Author(s): Carson AR, McTiernan CF, Lavery L, Hodnick A, Grata M,
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Abstract When microbubble contrast agents are loaded with genes and systemically injected, ultrasound-targeted microbubble destruction (UTMD) facilitates focused delivery of genes to target tissues. A mouse model of squamous cell carcinoma was used to test the hypothesis that UTMD would specifically transduce tumor tissue and slow tumor growth when treated with herpes simplex virus thymidine kinase (TK) and ganciclovir. UTMD-mediated delivery of reporter genes resulted in tumor expression of luciferase and green fluorescent protein (GFP) in perivascular areas and individual tumor cells that exceeded expression in control tumors (p=0.02). The doubling time of TK-treated tumors was longer than GFP-treated tumors (p=0.02), and TK-treated tumors displayed increased apoptosis (p=0.04) and more areas of cellular drop-out (p=0.03). These data indicate that UTMD gene therapy can transduce solid tumors and mediate a therapeutic effect. UTMD is a promising nonviral method for targeting gene therapy that may be useful in a spectrum of tumors. Copyright © 2011 World Federation for Ultrasound in Medicine & Biology. Published by Elsevier Inc. All rights reserved.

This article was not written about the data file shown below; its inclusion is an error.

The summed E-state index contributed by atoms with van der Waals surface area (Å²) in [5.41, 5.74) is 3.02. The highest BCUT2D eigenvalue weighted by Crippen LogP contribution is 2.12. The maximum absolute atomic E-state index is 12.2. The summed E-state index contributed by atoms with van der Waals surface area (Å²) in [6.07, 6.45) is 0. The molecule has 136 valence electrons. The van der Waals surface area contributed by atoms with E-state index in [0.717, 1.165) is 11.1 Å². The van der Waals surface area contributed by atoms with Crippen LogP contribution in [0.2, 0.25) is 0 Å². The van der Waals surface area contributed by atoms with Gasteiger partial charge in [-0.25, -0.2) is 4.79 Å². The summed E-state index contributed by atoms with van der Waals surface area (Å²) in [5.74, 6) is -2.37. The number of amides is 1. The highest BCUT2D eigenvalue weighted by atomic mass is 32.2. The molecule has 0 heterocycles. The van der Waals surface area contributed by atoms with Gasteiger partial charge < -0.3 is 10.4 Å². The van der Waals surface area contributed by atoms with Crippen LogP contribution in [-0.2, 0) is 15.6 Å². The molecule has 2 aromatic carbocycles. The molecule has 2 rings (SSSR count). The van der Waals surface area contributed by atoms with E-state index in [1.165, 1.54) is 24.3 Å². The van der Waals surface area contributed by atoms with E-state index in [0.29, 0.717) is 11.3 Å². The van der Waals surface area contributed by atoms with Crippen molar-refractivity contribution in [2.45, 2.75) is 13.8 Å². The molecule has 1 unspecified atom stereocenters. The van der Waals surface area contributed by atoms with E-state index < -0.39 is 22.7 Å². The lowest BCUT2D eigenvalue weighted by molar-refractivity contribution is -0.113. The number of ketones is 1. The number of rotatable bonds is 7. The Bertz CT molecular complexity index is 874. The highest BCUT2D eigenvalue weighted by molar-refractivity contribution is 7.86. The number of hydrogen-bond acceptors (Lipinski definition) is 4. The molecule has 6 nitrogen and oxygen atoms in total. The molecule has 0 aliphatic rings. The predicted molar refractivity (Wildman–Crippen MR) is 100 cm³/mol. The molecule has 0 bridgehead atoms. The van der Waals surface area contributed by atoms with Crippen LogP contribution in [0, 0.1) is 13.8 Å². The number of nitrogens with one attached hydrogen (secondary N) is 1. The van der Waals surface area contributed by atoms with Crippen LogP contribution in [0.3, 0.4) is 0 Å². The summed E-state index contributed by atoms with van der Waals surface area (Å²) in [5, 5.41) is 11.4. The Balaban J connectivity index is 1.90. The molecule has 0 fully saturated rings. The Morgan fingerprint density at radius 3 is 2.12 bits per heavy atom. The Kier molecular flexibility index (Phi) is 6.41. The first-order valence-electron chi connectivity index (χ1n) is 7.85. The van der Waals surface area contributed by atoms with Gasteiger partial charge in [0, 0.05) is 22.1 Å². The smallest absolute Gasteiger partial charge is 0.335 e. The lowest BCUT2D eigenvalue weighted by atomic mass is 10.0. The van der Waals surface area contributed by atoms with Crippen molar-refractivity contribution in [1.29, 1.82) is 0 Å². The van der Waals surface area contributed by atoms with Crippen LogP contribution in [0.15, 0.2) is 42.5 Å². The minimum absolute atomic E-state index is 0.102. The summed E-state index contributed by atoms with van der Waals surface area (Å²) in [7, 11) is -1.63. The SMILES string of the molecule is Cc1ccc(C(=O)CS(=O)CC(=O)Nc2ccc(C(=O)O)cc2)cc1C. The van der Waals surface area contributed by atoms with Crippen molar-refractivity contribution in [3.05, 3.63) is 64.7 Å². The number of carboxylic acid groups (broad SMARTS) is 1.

This article was published in Ultrasound Med Biol
and referenced in Journal of Nanomedicine & Nanotechnology